Calls to remove alcohol bans in Indigenous communities


Lobbyists argue government bans are discriminatory and racist. Photo: Ranui Harmer
Lobbyists argue government bans are discriminatory and racist. Photo: Ranui Harmer

Alcohol bans in Queensland’s Indigenous communities are being reviewed after appeals were made to have them lifted.

It has been 12 years since the former Labor government established alcohol restrictions in 19 communities across the state to help reduce issues such as child abuse and domestic violence.

The Queensland Government started reviewing the laws however there is no date set for the review’s completion.

Assistant Minister for Aboriginal and Torres Strait Islander Affairs David Kempton said it is not a simple matter of legalising alcohol.

“There have been alcohol management plans that have run their course. We are providing the community with an opportunity to review these plans and come up with a community based model that might replace the existing Government controlled process,” Mr Kempton said.

“I believe the communities are ready and able to transform to a new regime.

“I think the plans may well have had an initial impact on the level of harm and so on but I do not believe there has been a significant reduction in to alcohol related offences. It is accepted there has been a bout an 8 to 10% improvement across the board.”

Alcohol restrictions ban or limit the amount and type of alcohol you can take into a community, with some Indigenous communities prohibiting alcohol completely.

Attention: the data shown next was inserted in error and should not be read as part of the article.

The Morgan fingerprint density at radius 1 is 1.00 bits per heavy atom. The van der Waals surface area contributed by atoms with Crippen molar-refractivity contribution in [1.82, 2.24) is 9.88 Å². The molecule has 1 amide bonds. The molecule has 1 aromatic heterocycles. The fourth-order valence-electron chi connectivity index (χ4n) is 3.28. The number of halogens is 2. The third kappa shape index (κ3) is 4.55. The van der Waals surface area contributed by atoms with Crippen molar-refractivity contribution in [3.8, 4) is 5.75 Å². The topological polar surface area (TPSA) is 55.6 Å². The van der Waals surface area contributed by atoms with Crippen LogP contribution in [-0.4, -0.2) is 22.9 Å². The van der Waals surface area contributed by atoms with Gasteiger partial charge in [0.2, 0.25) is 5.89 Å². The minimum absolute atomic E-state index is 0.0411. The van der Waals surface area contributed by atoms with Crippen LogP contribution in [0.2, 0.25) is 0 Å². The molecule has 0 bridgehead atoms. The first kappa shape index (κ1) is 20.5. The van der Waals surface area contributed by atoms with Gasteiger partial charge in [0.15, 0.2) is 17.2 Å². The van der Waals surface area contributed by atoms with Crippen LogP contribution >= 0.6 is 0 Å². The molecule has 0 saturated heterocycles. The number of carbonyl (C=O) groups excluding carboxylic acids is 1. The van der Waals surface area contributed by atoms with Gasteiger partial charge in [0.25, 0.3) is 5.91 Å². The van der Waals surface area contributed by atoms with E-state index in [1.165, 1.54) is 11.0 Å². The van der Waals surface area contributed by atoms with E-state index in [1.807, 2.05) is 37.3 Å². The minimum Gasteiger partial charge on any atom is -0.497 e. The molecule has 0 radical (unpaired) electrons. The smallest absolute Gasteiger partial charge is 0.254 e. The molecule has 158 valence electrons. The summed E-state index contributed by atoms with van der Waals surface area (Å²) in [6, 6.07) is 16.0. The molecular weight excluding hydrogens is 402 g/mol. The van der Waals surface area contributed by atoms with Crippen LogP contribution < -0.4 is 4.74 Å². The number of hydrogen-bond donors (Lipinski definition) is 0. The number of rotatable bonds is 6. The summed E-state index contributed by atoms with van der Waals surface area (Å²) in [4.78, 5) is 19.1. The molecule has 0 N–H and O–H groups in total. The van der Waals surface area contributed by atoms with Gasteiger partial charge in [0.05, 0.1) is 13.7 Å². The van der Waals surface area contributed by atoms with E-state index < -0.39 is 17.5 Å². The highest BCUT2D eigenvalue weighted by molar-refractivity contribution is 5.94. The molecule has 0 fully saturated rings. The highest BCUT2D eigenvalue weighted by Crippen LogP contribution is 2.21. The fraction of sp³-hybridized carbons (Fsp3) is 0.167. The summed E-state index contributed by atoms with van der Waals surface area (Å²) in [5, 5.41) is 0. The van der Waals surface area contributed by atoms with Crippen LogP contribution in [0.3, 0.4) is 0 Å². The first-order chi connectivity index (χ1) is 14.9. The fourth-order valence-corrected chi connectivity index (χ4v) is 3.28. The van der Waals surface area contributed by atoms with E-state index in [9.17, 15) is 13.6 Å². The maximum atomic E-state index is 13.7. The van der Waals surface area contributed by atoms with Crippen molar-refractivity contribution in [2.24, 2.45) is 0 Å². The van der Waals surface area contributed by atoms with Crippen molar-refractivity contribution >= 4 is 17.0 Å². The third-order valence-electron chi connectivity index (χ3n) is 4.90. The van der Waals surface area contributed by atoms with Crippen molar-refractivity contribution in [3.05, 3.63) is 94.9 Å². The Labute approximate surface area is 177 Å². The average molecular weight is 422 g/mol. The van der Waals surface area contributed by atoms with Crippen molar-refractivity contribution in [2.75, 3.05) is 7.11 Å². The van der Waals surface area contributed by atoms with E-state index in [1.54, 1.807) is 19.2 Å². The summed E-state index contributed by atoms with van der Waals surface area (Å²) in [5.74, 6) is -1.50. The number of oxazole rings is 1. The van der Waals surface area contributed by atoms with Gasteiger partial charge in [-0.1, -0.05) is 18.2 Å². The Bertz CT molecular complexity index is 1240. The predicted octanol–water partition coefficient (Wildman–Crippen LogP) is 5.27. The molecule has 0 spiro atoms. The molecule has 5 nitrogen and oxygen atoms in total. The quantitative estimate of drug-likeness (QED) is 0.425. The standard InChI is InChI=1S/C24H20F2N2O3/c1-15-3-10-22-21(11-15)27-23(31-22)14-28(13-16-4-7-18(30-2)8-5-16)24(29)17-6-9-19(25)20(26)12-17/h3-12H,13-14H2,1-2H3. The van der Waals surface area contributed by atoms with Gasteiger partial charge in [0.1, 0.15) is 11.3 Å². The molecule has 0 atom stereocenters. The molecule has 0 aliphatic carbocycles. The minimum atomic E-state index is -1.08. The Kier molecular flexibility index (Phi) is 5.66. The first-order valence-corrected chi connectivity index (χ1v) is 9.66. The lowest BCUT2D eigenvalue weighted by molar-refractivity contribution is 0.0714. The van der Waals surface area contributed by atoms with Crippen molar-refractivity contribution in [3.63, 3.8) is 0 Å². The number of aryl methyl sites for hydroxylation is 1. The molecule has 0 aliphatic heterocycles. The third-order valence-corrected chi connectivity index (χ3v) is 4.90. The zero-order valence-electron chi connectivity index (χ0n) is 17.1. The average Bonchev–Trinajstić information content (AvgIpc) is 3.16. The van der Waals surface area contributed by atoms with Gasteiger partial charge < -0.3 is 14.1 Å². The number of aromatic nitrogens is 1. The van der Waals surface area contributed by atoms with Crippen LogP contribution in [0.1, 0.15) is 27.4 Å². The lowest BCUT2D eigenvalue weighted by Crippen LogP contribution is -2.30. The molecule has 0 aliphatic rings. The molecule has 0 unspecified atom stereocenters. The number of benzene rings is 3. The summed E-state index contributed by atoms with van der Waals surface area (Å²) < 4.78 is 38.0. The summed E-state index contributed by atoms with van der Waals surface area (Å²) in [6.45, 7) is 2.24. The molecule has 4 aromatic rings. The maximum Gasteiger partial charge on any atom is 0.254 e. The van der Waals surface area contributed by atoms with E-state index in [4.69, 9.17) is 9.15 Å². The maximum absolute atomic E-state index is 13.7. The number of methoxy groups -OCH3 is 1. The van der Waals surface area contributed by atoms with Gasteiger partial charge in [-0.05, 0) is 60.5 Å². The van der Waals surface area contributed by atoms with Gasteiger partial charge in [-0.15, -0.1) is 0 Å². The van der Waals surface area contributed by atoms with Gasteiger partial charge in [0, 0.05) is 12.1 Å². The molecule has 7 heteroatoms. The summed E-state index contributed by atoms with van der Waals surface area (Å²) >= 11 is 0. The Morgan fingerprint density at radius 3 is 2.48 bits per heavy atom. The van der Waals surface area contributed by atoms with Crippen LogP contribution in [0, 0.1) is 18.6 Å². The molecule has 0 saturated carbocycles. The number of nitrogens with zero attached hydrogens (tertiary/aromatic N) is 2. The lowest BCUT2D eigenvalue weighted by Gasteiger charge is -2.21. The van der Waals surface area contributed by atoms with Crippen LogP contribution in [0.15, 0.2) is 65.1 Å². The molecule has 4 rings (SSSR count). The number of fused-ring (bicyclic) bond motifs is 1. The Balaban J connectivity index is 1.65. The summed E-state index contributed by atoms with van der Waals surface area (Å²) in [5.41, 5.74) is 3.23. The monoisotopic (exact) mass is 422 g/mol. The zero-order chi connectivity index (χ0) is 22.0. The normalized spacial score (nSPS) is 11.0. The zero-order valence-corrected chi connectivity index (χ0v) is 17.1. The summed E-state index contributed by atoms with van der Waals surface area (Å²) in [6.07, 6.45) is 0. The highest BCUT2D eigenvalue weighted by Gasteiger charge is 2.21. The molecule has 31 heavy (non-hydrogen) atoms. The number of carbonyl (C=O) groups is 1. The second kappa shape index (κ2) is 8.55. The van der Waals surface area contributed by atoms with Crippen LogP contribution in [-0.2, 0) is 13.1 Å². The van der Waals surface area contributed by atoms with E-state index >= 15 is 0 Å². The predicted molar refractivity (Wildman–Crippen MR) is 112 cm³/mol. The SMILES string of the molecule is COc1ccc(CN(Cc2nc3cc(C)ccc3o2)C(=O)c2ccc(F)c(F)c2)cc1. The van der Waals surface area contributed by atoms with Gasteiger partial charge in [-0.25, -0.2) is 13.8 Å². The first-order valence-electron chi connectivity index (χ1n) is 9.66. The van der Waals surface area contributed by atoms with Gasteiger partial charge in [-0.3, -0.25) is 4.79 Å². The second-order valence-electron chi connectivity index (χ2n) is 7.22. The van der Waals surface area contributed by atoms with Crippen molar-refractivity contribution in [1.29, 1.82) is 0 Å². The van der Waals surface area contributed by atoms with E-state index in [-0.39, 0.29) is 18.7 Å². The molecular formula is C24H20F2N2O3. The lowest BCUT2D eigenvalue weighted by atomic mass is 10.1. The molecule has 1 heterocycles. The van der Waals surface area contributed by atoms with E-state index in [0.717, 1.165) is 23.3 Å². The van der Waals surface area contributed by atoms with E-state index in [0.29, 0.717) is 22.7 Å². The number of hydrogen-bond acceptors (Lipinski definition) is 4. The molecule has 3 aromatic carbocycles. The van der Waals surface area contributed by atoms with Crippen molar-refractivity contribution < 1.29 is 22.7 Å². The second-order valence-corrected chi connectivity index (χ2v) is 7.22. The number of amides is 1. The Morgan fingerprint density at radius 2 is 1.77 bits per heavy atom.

The maximum amount of alcohol a person is permitted to carry within the restricted area is referred to as an alcohol ‘carriage limit’.

These restrictions limit the maximum amount that can be transported in a vehicle, boat or aircraft despite the number of passengers.

Cook MP David Kempton said the decision to move away from government control to community responsibility is the right one.

“I think we need to provide opportunities for economic growth and community development. Where this has occurred we have seen substantial reductions in dysfunction without intervention,” Mr Kempton said.

“The challenge for us is to ensure communities take responsibility and we support them.”

The maximum penalty for breaching the laws for a first offence is a $42,693 fine, a second offence will result in a $59,771 fine or 6 months imprisonment with third or later offence reaching an $85,387 fine or 18 months imprisonment.

Communities are able to provide submissions to the government before any decisions will be made.

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